Lewisham Council has become the first council to sign a deal for a new Building Schools for the Future project since the government decided to cut the programme. The London borough reached financial close on the third phase of its BSF scheme, which will see Deptford Green secondary school rebuilt by the local education partnership (23 August).

According to the Financial Times, new schools will face a tight timetable to open in 2011. With the capital budget for free schools limited to £50 million this year, schools aiming to open by September 2011 will have to “overcome considerable obstacles”. The FT reports that many locations proposed for new schools require substantial building work and government plans to cut building costs by easing planning requirements affecting free schools have not yet been carried through. Several high-profile projects, like the proposed Bolingbroke Academy in Wandsworth and the West London Free School, which had planned to begin taking students next year, are now facing delays (22 August).

HEALTH

A joint venture of Northern Irish firms will build the £85 million mental health patient facilities scheme in Merseyside. Farrans and Heron Brothers will take on the four-year Mersey Care Development Programme for Mersey Care NHS Trust and Liverpool and Sefton Health Partnership (25 August).

TRANSPORT

Gatwick Airport has announced two new supplier framework agreements for the provision of architectural and civil engineering services as part of its near-£1 billion capital investment programme to modernise the airport. Over the course of the four-year agreement, the suppliers will tender for prime design contractor roles on projects, with civil engineering services to be provided by Arup, Halcrow, Jacobs, Scott Wilson and TPS (23 August).

Labour leadership candidate Diane Abbott MP has written an article in the Daily Express criticising “successive governments’ chaotic policies towards the railways” and called on the government to “take the railways back into public ownership” (22 August).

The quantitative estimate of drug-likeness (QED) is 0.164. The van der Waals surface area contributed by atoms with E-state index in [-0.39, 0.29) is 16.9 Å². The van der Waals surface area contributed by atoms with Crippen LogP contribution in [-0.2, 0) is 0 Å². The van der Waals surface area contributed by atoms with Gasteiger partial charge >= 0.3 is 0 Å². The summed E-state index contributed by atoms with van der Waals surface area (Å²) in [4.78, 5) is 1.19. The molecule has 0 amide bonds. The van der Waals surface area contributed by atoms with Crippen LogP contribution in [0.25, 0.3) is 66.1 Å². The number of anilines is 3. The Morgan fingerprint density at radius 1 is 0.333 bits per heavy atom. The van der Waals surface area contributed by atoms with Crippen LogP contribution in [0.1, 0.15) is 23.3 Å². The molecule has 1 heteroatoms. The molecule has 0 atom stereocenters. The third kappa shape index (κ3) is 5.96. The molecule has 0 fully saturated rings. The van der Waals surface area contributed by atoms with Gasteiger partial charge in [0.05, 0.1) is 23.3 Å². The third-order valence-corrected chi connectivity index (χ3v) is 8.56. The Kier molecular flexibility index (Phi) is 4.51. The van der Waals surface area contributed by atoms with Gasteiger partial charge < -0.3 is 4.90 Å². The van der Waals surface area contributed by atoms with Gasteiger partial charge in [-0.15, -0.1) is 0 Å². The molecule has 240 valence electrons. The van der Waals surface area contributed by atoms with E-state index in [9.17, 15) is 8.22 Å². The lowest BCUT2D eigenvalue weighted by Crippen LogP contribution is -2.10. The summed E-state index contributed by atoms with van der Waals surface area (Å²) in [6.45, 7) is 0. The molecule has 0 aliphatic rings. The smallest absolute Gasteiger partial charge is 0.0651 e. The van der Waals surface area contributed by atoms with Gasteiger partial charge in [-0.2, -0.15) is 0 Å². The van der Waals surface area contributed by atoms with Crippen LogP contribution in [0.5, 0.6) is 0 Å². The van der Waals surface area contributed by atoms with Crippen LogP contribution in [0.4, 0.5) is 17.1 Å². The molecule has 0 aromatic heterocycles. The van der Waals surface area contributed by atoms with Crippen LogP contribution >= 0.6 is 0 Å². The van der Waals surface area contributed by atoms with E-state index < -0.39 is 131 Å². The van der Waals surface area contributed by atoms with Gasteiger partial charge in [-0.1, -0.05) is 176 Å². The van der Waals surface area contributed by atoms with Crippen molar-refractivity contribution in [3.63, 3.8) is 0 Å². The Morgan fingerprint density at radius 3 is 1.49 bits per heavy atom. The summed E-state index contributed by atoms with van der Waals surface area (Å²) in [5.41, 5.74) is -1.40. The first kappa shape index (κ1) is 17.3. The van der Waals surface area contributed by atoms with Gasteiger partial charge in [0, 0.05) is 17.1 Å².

The government has announced plans to set up an independent panel to look at applications from homeowners who urgently need to sell their property but cannot because of the proposed London Birmingham high speed rail line. Homeowners who live on or very near the proposed route will be able to apply to the Exceptional Hardship Scheme for compensation from the government. The plans were criticised by chief officer of the Chilterns Conservation Board Steve Rodrick, who predicted that the compensation bill for houses affected by the project will far exceed the scheme’s £50 million estimate. The proposed route runs through Buckinghamshire, Northamptonshire and Warwickshire, including picture-postcard villages in the Chilterns Area of Outstanding Natural Beauty (20 August).

OLYMPICS AND 2012

The Olympic Delivery Authority has unveiled plans for thousands of new trees, parks, play areas and open spaces to support the new homes being delivered in the Athletes’ Village site. More than three-quarters of the residential plots in the Village are now structurally complete, and a landscaping and public realm project will be delivered by spring 2012. In legacy, it will provide 2,818 homes, of which 1,379 will be affordable, owned and managed by Triathlon Homes (24 August).